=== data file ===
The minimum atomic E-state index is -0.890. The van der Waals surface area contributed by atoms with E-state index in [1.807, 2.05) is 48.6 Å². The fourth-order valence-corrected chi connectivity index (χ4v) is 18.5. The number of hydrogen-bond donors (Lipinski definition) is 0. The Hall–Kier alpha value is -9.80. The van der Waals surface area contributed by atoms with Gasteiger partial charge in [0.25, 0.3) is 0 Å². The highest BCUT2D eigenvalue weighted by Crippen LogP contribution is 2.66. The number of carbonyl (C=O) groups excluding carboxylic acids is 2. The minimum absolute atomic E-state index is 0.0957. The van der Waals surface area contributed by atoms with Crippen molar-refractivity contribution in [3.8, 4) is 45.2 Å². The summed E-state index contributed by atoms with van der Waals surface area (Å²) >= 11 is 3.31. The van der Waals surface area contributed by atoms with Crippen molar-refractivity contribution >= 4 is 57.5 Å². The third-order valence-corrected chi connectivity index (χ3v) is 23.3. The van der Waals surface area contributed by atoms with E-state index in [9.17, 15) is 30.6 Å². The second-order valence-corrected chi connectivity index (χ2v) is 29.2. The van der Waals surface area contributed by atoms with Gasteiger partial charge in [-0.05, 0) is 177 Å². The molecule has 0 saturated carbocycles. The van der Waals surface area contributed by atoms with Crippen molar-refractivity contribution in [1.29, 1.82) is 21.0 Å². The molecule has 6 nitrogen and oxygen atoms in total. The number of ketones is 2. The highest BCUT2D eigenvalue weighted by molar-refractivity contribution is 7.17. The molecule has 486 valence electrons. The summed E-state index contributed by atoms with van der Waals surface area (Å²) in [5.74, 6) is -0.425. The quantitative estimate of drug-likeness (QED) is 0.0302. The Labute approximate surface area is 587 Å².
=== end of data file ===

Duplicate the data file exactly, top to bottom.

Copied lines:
The minimum atomic E-state index is -0.890. The van der Waals surface area contributed by atoms with E-state index in [1.807, 2.05) is 48.6 Å². The fourth-order valence-corrected chi connectivity index (χ4v) is 18.5. The number of hydrogen-bond donors (Lipinski definition) is 0. The Hall–Kier alpha value is -9.80. The van der Waals surface area contributed by atoms with Gasteiger partial charge in [0.25, 0.3) is 0 Å². The highest BCUT2D eigenvalue weighted by Crippen LogP contribution is 2.66. The number of carbonyl (C=O) groups excluding carboxylic acids is 2. The minimum absolute atomic E-state index is 0.0957. The van der Waals surface area contributed by atoms with Crippen molar-refractivity contribution in [3.8, 4) is 45.2 Å². The summed E-state index contributed by atoms with van der Waals surface area (Å²) >= 11 is 3.31. The van der Waals surface area contributed by atoms with Crippen molar-refractivity contribution >= 4 is 57.5 Å². The third-order valence-corrected chi connectivity index (χ3v) is 23.3. The van der Waals surface area contributed by atoms with E-state index in [9.17, 15) is 30.6 Å². The second-order valence-corrected chi connectivity index (χ2v) is 29.2. The van der Waals surface area contributed by atoms with Gasteiger partial charge in [-0.05, 0) is 177 Å². The molecule has 0 saturated carbocycles. The van der Waals surface area contributed by atoms with Crippen molar-refractivity contribution in [1.29, 1.82) is 21.0 Å². The molecule has 6 nitrogen and oxygen atoms in total. The number of ketones is 2. The highest BCUT2D eigenvalue weighted by molar-refractivity contribution is 7.17. The molecule has 486 valence electrons. The summed E-state index contributed by atoms with van der Waals surface area (Å²) in [5.74, 6) is -0.425. The quantitative estimate of drug-likeness (QED) is 0.0302. The Labute approximate surface area is 587 Å².